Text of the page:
Introducing two-face

Here is how I usually give a wild side to my tests: first I make the test class an abstract base class, with an abstract method to get the concrete implementation of the dependent system:

protected abstract CoffeeInfoProvider NewCoffeeInfoProvider(); [TestMethod] public void GoodNumberOfMorningRecommendations() { var coffeeInfoProvider = NewCoffeeInfoProvider(); var recommender = new Recommender(coffeeInfoProvider); var ideas = recommender.TastiestBlends(Seattle(), Morning()); Assert.IsLessThan(4, ideas.Count()); }

I keep all of the actual tests in the base class, and I then create two thin derived classes that just implement this abstract method differently: the mock one that just returns a mock implementation:

public class MockCBlendaTests : BaseCBlendaTests { protected override CoffeeInfoProvider NewCoffeeInfoProvider() { return new MockCoffeeInfoProvider(); } }

And a live one that either creates a real implementation based on configured information, or skips the tests if not configured for that:

public class LiveCBlendaTests : BaseCBlendaTests { protected override CoffeeInfoProvider NewCoffeeInfoProvider() { var credentials = TestConfiguration.GetCoffeeInfoProviderCredentials(); if (credentials == null) Assert.Inconclusive("Skipping live tests because we're not configured for it."); return new CoffeeInfoProvider(credentials); } }

(See part 1 for my discussion of this TestConfiguration). And voila: I just need to enter my credentials to the web service in a config file whenver I want to test against a live system, the mock tests always run, and I can keep all the tests that don't care about which implementation they go against in one clear place.

Luckily all the test systems I've tried this against (NUnit, JUnit and MSTest) all have the necessary ingredients to make this work: they don't choke on abstract base test classes, and they have a way of skipping the test in the running of it.

This pattern has for the most part served me well. There are a couple of drawbacks though:

  1. It doesn't enforce running the live tests regularly. Ideally it'd be coupled with a continuous build system that does run the tests with live credentials at regular intervals, otherwise we're at the mercy of my and my team's discpline to actually run them when needed (which of course is always an excellent idea to depend on my discipline...).
  2. Visual Studio at least doesn't differentiate in its UI that much between the two versions of the tests: you sort of see two results for a test called BaseCBlendaTests.GoodNumberOfMorningRecommendations, which can be confusing on which one is the mock and which is the live. It's a bit annoying but it never hurt me too much.

Issue with Application Insights Data Platform - 7/26 UTC - Mitigating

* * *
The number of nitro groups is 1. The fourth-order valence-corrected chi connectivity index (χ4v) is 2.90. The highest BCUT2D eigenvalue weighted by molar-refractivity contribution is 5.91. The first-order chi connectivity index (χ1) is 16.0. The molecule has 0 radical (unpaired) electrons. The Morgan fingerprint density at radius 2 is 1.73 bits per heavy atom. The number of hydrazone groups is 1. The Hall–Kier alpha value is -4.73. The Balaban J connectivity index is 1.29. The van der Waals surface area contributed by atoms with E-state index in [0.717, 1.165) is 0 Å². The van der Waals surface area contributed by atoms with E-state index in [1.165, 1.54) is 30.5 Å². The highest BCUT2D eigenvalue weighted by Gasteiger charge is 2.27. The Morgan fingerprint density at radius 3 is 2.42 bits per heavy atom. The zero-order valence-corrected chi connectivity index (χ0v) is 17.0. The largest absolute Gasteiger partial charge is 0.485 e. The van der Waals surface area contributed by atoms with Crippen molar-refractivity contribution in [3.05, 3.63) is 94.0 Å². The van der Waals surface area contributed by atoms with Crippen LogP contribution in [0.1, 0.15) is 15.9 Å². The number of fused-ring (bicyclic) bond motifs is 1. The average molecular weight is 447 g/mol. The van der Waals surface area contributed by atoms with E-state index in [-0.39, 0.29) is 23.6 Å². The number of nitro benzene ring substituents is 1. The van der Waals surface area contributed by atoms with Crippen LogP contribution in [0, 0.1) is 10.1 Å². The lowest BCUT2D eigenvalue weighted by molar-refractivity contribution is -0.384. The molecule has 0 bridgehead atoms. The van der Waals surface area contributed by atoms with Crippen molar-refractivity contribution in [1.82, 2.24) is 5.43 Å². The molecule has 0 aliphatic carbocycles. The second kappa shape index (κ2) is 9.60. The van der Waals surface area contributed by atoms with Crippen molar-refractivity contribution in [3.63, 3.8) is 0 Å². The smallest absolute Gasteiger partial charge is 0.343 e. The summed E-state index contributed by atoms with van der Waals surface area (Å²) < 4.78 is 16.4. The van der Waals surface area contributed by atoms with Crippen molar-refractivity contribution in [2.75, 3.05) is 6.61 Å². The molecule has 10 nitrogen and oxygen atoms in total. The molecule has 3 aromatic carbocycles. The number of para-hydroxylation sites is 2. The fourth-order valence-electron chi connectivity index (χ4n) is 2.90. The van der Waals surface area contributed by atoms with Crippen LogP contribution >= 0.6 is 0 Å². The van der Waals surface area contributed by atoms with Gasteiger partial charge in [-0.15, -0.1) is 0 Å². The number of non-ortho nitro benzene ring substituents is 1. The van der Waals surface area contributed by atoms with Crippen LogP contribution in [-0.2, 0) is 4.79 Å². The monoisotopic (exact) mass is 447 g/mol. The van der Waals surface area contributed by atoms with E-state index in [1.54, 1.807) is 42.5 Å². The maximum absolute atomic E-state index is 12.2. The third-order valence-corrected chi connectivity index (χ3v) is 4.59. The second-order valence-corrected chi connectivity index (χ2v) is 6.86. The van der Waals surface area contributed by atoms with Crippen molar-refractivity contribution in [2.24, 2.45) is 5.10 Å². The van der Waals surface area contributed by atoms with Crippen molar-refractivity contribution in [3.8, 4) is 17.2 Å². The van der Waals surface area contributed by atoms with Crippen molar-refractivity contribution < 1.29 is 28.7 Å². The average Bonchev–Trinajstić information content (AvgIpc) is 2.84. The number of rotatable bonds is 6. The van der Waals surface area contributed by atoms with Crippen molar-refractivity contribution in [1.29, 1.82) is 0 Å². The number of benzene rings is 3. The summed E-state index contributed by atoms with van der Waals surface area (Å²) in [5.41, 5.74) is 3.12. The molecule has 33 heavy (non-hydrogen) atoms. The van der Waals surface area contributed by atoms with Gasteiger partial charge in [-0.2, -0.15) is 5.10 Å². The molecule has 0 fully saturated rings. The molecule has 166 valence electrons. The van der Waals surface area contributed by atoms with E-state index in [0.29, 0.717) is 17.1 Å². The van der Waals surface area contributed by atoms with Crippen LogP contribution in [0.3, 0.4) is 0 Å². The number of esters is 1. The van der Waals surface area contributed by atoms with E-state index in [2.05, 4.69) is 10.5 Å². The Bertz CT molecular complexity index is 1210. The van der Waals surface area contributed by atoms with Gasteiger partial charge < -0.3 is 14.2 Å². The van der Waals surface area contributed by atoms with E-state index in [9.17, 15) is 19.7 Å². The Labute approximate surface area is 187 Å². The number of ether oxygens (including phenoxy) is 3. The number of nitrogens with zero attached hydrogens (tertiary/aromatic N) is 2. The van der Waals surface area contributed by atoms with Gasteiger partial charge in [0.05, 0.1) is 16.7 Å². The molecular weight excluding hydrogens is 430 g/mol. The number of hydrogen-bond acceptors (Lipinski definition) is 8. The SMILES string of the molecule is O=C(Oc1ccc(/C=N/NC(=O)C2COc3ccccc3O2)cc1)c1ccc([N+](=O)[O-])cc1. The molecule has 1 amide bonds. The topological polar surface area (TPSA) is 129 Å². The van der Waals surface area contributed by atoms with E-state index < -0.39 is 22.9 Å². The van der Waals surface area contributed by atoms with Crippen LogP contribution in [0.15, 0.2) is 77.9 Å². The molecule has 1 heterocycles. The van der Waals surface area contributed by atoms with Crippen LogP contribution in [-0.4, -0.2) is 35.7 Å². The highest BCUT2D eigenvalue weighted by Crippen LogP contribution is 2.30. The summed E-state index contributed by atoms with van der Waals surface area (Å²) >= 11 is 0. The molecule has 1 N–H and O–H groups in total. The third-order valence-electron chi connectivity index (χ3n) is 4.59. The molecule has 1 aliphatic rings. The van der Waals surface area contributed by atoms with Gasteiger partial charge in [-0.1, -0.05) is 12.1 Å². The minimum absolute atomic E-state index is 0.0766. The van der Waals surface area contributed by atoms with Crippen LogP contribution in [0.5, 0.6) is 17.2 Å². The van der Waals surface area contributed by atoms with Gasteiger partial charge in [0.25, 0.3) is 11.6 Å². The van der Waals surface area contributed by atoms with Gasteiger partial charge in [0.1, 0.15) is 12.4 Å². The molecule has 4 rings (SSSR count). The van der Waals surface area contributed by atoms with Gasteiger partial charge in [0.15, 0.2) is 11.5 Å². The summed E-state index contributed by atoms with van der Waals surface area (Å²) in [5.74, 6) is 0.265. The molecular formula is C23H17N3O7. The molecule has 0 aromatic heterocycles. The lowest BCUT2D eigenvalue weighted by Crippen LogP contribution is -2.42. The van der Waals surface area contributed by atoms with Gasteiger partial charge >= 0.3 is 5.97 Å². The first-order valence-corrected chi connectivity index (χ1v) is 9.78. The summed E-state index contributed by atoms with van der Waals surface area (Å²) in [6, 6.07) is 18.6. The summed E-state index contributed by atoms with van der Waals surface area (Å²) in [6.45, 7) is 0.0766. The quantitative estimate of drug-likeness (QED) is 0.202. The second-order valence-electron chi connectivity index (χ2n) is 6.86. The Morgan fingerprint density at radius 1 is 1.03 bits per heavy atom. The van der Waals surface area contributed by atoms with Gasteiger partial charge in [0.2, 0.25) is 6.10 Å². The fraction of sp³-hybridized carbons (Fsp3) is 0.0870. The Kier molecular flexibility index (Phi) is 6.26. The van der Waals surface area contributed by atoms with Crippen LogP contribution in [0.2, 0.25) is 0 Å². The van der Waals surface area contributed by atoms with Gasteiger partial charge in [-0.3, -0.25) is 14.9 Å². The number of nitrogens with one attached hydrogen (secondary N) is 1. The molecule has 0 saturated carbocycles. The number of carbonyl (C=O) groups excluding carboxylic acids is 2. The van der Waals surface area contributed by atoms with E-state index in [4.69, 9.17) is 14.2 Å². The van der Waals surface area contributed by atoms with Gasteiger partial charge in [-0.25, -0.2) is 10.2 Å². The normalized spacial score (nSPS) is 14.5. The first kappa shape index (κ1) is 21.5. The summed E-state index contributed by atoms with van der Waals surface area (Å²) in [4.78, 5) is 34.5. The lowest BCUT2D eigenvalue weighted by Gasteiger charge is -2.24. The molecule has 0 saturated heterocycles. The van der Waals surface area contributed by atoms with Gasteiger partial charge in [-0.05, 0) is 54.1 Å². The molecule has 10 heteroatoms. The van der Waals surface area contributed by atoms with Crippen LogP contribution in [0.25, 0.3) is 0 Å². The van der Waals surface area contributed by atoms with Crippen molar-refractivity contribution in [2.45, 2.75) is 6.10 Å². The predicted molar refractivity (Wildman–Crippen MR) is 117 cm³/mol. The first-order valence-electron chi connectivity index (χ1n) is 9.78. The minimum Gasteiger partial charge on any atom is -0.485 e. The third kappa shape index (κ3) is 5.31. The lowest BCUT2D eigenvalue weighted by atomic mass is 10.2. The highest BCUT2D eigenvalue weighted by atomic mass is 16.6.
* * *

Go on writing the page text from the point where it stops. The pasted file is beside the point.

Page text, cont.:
MSDN Blogs - Sat, 07/26/2014 - 12:19

Initial Update 19:14 7/26 UTC

Application Insights is investigating issues with the Application Insights data platform data ingestion pieces.  At approximately 10:30 UTC, Azure started rebooting the data ingestion queue nodes.  From the logs, it appears the machine got rebooted before the queue service cleanly shutdown.  As a result, the partition leaders did not transition cleanly and when the broker came back up they needed to do a full integrity check of the log for data integrity.  During this time the producers could not add new items to the queue which resulted in data loss.  The topic partitions started coming up at around 18:40 UTC.

Customer's data was permanently lost between 10:30 UTC and 18:40 UTC.

The team is still in the process of verifying the rest of the system has recovered.

We apologize for the inconvenience this may have caused.

-Application Insights Service Delivery Team

SideLoading Guideance

MSDN Blogs - Sat, 07/26/2014 - 12:16

This scenario shows how one can use Side Loading to install a SharePoint Provider Hosted Application to a site collection. 

SharePoint Administrators can deploy apps to their tenancy basically two different ways. Deploy from the app catalog (“app stapling”) or via sideloading.

What is sideloading? App sideloading, from a SharePoint context, is the ability to install a SharePoint app directly into a site to explicitly bypass the regular governance controls of SharePoint. The main reason for blocking sideloading by default on non-developer sites is the risk that faulty apps pose to their host web/host site collection. Apps have the potential to destroy data and make sites or, given enough permissions, can even make site collections unusable. Therefore, apps should only be sideloaded in dev/test environments and in production only when deploying from the AppCatalog does not meet your needs. It is NOT recommended to sideload SharePoint Hosted-Applications, because of the risk of data loss.


  • Enabling the app sideloading features requires tenant admin permissions (in a multi-tenant environment) or farm admin permissions (in a single tenant environment).
  • You must have a user context when sideloading the application. App-only permission is not available.
  • Sideloading does not suppress the security check or compensate existing security requirements. It does however enable the programmatic installation of an app
  • You must still register and app principal for SharePoint Provider hosted applications
  • You should deactivate the sideloading feature immediately once the app is in installed. Site Collections administrators can install apps using CSOM which could circumvent your governance practices.
  • You can not side load applications using App-only context or token, The API requires the a user context.
Centrally deployed apps vs side loading comparison


App Stapling (Deploy from App Catalog) Sideloading

Custom actions and app parts are not supported

Custom actions and app parts are supported

App Install, Uninstall and upgrade event receivers cannot be handled

App Install, Uninstall and upgrade event receivers do fire and can be handled